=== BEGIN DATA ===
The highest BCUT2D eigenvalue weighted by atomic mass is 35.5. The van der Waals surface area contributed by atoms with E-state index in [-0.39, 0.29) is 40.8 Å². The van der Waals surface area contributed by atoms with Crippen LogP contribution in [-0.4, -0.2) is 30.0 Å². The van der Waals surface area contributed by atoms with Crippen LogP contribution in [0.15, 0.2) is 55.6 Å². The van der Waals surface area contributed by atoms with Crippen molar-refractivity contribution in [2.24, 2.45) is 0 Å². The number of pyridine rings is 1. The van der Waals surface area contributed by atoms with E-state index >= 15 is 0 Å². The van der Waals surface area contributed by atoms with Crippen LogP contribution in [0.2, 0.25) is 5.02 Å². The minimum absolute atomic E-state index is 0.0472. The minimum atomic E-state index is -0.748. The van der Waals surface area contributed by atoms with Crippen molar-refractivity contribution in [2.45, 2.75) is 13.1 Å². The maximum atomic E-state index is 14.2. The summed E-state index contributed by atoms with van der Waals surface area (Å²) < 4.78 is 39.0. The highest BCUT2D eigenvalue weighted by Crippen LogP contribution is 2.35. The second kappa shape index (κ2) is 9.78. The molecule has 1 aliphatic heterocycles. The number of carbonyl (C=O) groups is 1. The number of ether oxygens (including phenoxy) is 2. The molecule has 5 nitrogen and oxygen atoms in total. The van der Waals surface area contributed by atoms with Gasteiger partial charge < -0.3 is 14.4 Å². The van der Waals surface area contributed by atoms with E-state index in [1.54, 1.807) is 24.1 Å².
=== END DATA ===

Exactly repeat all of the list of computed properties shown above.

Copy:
The highest BCUT2D eigenvalue weighted by atomic mass is 35.5. The van der Waals surface area contributed by atoms with E-state index in [-0.39, 0.29) is 40.8 Å². The van der Waals surface area contributed by atoms with Crippen LogP contribution in [-0.4, -0.2) is 30.0 Å². The van der Waals surface area contributed by atoms with Crippen LogP contribution in [0.15, 0.2) is 55.6 Å². The van der Waals surface area contributed by atoms with Crippen molar-refractivity contribution in [2.24, 2.45) is 0 Å². The number of pyridine rings is 1. The van der Waals surface area contributed by atoms with E-state index >= 15 is 0 Å². The van der Waals surface area contributed by atoms with Crippen LogP contribution in [0.2, 0.25) is 5.02 Å². The minimum absolute atomic E-state index is 0.0472. The minimum atomic E-state index is -0.748. The van der Waals surface area contributed by atoms with Crippen molar-refractivity contribution in [2.45, 2.75) is 13.1 Å². The maximum atomic E-state index is 14.2. The summed E-state index contributed by atoms with van der Waals surface area (Å²) < 4.78 is 39.0. The highest BCUT2D eigenvalue weighted by Crippen LogP contribution is 2.35. The second kappa shape index (κ2) is 9.78. The molecule has 1 aliphatic heterocycles. The number of carbonyl (C=O) groups is 1. The number of ether oxygens (including phenoxy) is 2. The molecule has 5 nitrogen and oxygen atoms in total. The van der Waals surface area contributed by atoms with Gasteiger partial charge < -0.3 is 14.4 Å². The van der Waals surface area contributed by atoms with E-state index in [1.54, 1.807) is 24.1 Å².